A new after-school children's theatre program is expanding in suburban Columbus. Mouth of the Wolf Productions, which started in Dublin and Upper Arlington in the fall, has branched out to Hilliard and Westerville for winter classes.

A new after-school children's theatre program is expanding in suburban Columbus. Mouth of the Wolf Productions, which started in Dublin and Upper Arlington in the fall, has branched out to Hilliard and Westerville for winter classes.

"I was a very shy child and my first voice came from the stage where I felt comfortable," said director Tina Gleason. "I wanted to expand that experience to as many children as I possibly could."

Gleason, who most recently worked at the Wagnalls Family Theatre in Lithopolis, teaches the sessions with Spenser Morris, who worked locally with Drama Kids.

Classes start Jan. 12 and will be offered for ages 4 to 8 and ages 9 and up. The classes are held one hour each week for eight weeks. The cost is $100 per student, with a $15 sibling discount.

The deadline to register for the winter session is Jan. 9. Each class is limited to 20 participants.

For more information about class locations and times or to register, visit www.mouthofthewolfproductions.com.

Younger students will explore the world of Dr. Seuss, with a 20-minute, one-act play performed for family members on the last day of class.

"In class we'll read a few Dr. Seuss books and then we'll work with the kids to create a Seuss-esque theme play," Gleason said. "We'll get them to use team-building skills and show them the importance of working together to tell a story. That boosts their self-confidence and pulls them together as a team. It makes them feel like they've produced something they can be proud of. We stress to them that it's their show."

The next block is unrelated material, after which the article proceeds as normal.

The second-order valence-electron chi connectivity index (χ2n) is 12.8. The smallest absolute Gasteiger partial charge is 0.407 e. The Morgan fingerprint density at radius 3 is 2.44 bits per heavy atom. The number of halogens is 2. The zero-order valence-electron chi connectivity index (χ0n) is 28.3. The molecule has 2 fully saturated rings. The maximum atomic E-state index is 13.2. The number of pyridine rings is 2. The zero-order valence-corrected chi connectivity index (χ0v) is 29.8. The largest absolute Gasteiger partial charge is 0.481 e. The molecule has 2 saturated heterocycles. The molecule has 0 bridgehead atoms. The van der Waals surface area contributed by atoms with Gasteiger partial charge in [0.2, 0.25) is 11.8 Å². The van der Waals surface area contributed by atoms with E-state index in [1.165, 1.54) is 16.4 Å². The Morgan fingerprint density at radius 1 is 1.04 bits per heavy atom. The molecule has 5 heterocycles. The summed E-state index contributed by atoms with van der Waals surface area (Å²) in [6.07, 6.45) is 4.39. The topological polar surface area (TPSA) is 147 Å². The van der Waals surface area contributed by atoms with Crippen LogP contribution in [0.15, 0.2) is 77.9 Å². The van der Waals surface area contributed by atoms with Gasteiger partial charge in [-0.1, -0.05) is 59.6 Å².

Children 9 and up will bring the board game Candyland to life in their production.

"Like with the younger kids, they're creating their lines," Gleason said. "It will focus on developing fantasy characters. It's a different style when you're playing fantastical characters."

Both age groups will learn about theatre and participate in a series of acting games and pantomime to warm up each day.

"We always want them to be comfortable and move at their own place," Gleason said. "We start with the games to get them comfortable with being silly in a safe environment. We want them to know the importance in acting of warming up our minds, bodies and imagination."

The classes are offered every season and will focus on classic literature or storylines the children can create.

"It's always geared more toward what's in their minds and what's in the books," Gleason said. "I'm always amazed at what they're retaining and where their interests lie."

bdunlap@thisweeknews.com